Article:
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How a Kingdom mindset changes your approach to Scripture

An overhead view of a man reading scripture in a dark room, window light illuminating the pages from above and behind him. Horizontal image with copy space. | Getty Images

“Jesus swept,” my Sunday school teacher, Helen, stated with passionate conviction.

I was 12 years old at the time, living in the rural Philippines as the daughter of missionaries from Wycliffe Bible Translators USA. Although I knew Helen had misquoted John 11:35, I also knew it would be culturally offensive to contradict her, so I bit my tongue and watched Helen pantomime using a broom on the bare dirt outside our small bamboo and thatch church building. Smiling broadly, she described how Jesus was such a humble servant that he was willing to sweep someone’s house.

It was a nice idea — but not what John 11:35 actually says: “Jesus wept.”

After church, I asked my dad how Helen, an intelligent and godly woman, could have misunderstood such a simple passage. He explained that, even though Helen spoke little English, her former pastor had taught exclusively out of a particular English translation of the Bible, believing it carried mystical power.

One leader’s view of Scripture as a magical talisman rather than the transforming Word of God compromised Helen’s ability to interpret portions of it correctly and caused her to pass the confusion on to her young students. Now that Helen had the New Testament in her own language, she was beginning the slow, difficult process of relearning stories she thought she knew.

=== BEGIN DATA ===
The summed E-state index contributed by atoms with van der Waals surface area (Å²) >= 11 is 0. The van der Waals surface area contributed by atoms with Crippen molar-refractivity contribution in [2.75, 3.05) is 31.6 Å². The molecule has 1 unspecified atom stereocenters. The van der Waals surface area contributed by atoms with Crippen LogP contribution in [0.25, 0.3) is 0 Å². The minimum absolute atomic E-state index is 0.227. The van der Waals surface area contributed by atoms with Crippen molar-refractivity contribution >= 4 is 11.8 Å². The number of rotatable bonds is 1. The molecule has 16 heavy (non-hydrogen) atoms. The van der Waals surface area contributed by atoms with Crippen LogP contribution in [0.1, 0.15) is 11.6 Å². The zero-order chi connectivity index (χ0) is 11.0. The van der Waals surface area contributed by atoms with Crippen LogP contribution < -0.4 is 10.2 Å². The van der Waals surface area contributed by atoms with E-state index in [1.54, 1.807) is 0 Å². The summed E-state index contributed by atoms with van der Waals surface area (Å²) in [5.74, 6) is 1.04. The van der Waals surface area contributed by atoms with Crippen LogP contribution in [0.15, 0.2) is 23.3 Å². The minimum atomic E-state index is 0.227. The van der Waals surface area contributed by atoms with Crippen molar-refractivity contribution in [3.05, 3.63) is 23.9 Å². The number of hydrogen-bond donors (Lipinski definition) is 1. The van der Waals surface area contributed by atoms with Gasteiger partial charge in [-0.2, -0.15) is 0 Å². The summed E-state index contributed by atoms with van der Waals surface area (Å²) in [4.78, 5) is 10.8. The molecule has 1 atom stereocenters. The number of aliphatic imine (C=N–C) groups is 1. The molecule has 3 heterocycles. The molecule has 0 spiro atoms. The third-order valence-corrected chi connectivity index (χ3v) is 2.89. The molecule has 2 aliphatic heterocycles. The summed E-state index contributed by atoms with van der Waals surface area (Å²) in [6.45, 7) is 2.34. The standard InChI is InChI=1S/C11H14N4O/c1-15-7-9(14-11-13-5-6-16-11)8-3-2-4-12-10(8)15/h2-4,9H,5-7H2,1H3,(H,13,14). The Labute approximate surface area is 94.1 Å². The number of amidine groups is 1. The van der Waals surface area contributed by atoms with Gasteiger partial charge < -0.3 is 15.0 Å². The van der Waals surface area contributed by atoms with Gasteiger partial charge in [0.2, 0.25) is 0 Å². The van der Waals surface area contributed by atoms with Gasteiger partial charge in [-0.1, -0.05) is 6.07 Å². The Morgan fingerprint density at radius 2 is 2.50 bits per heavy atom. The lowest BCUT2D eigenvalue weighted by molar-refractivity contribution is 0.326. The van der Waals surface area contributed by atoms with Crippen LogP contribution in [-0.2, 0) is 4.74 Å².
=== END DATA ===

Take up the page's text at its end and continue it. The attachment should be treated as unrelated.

Perhaps you’re shaking your head at this pastor’s ignorant theology. But we often mishandle Scripture just as badly in our culture.

Scripture as a tool in human hands

“What does your memory verse say?” I asked my oldest daughter through teeth clenched in frustration.

She looked up at me, her eyes blazing. “Do everything without complaining and arguing, so that no one can criticize you. Live clean, innocent lives as children of God, shining like bright lights in a world full of crooked and perverse people” (Philippians 2:14-15). She quoted the New Living Translation with perfect diction and calculated sarcasm. At just six, my daughter was already skilled in pushing my patience to the limit.

“Pick up your toys right now. I don’t want to hear another word,” I growled as I stepped out of her room.

“Fine,” my daughter called after me. “You won’t hear it, but I’ll still be complaining in my head!”

I was trying to use the Bible to magically change my child’s attitude. The verse may have modified her behavior for a while, but it was doing nothing to change her heart. For that matter, it wasn’t changing my grumbling heart either!

Why do I so often use the Bible as a tool to prove a point or to bring about a desired result in myself or others? Because this approach to Scripture puts me in control. I can just find the right passage to apply spiritual pressure, sway an argument or justify my stance on an issue. It feels clean, safe and easy.

Treating Scripture as a tool in human hands — valuable primarily for its use in modifying outward behavior, maintaining control, gaining knowledge or accomplishing spiritual goals — creates a false sense of power over our surroundings and circumstances. When we approach Scripture with a religious mindset, one that says we can work to gain God’s favor or manipulate him to do what we want, we reduce the power of God’s Word to a neat list of instructions with predictable results.

Luke 13 describes how Jesus dealt with someone who embraced this approach. While teaching in the synagogue one Sabbath, Jesus healed a woman who’d been severely crippled by an evil spirit for 18 years (v. 10-13). Instead of rejoicing in God’s power and compassion, the synagogue leader reacted with indignation: “‘There are six days of the week for working,’ he said to the crowd. ‘Come on those days to be healed, not on the Sabbath’” (v. 14b, NLT).

Jesus responded pointedly, revealing disturbing inconsistency in the man-made rules surrounding God’s command to rest: “But the Lord replied, ‘You hypocrites! Each of you works on the Sabbath day! Don’t you untie your ox or your donkey from its stall on the Sabbath and lead it out for water? This dear woman, a daughter of Abraham, has been held in bondage by Satan for eighteen years. Isn’t it right that she be released, even on the Sabbath?’” (Luke 13:15-16, NLT).